@Perry I agree. I think that the talk couldn’t decided whether it was about architecture or coding. It didn’t have a solid audience in mind. As far as the nerves, this was nowhere near close to being the first presentation I have ever given, I think that I felt the presentation heading downward and then freaked myself out. Which just made it worse.

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Perry Neal

@Justin I think it was just a "perfect storm" of a new and different type of presentation that probably lowered your confidence and threw you off your game. I have no doubts that you’ll make the right adjustments and the next time it’ll be MUCH better.

Maybe I’ll get to see version 2.0 at the Richmond Code Camp 2009.2!

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Ken Patrick

Justin, I thought the presentation was really well done and agree with the philosophy of keeping things clean and simple. The only recommendation I have is that I thought that you could break out the "SOLID" principle into 5 additional slides and that way the acronym might stick better. Also, since you had "The pragmatic Programmer" in your bibliography you could add some information about the "DRY" principle. I think it goes with the overall message of your presentation and it’s somthing to keep in the background as a person programs.
Keep up the good work! (I’m the guy who made the spam comment)

@kenpat
ken@kenpatrick.net

Reply
Al Tenhundfeld

I think anyone who gives presentations to a community of his peers will experience this gut-wrenching doubt occasionally. Once I lose the flow of the story I’m telling, it’s hard to pull out of the downward spiral.

I see the audience becoming distracted and I feel compelled to try to make some change to add more value. So my nervous self stupidly starts talking faster and starts skipping topics/slides/demos that seem less valuable. And of course, going faster only makes things worse.

I’ll share my mantra that calms my nerves a little: Be Informative; Be Clear.

Those words remind me that I am trying to give back to the community. I can’t control the value people get from my presentation. I can only control whether I am clearly presenting the information I intended to present.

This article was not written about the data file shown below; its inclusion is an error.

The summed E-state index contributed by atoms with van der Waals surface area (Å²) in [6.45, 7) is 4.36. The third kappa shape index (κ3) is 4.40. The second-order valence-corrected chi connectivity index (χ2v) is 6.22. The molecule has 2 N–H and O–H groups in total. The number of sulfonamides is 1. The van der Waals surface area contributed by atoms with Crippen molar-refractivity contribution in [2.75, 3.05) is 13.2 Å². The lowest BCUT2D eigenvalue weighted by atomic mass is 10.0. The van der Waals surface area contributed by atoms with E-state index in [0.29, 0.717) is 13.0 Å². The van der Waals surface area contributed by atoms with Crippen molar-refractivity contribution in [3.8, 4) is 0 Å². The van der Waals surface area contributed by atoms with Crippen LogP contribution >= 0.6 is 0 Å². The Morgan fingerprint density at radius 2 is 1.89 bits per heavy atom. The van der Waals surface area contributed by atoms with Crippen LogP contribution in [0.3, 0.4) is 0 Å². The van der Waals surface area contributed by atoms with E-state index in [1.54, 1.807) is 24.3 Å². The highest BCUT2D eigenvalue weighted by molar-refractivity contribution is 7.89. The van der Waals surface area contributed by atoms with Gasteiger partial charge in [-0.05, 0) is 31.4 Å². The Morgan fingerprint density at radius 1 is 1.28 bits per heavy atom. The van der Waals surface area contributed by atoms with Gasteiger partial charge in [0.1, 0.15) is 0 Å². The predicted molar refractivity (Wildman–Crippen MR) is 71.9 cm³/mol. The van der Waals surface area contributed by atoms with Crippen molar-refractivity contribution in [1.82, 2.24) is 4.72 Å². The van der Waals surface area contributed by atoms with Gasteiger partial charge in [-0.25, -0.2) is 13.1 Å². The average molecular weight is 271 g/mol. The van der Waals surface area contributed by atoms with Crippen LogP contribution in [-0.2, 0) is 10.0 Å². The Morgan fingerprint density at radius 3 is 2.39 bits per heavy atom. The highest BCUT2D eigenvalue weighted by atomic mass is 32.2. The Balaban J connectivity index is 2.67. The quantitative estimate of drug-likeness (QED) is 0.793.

I’m no great presenter (as you know), but I do love asking questions of the audience. I like to find the "friendlies" in the audience, watch people and see who’s nodding along. When I hit a lull or feel I’m losing people, I like to ask a question while making eye contact with one of the friendlies.

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Justin Etheredge

@Ken Thanks, I’m glad you enjoyed the presentation. I’m going to try and schedule another one down there, and get it more in my "sweet spot". I am glad you enjoyed the content though, makes me feel good that someone got something out of it.

@Al Thanks for the tips. I really like the idea of asking questions when you feel as if people are getting lost. I need to work on coming up with impromptu questions. I am going to try to sprinkle my next presentation’s notes with sample questions as I’m creating it. Then it will help when I am "on the spot".

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Kevin Griffin

Thanks again for coming down to speak. The material did seem like something that could have easily been broken into a series of presentations.

I definitely think that more concrete examples would have been great. Diagrams, code samples, or whatever. I learn best by seeing what I’m being taught.

Hopefully you’re getting good feedback on this presentation, because it’s a subject that we all need to talk about every now and then.

Thanks again, and you’re welcome back anytime!

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oldhick

I find that moonshine often helps grease the wheels and get a presentation going. A nip or two or three right before you get to gabbing can make a hostile crowd seem like another night out by the still!

Reply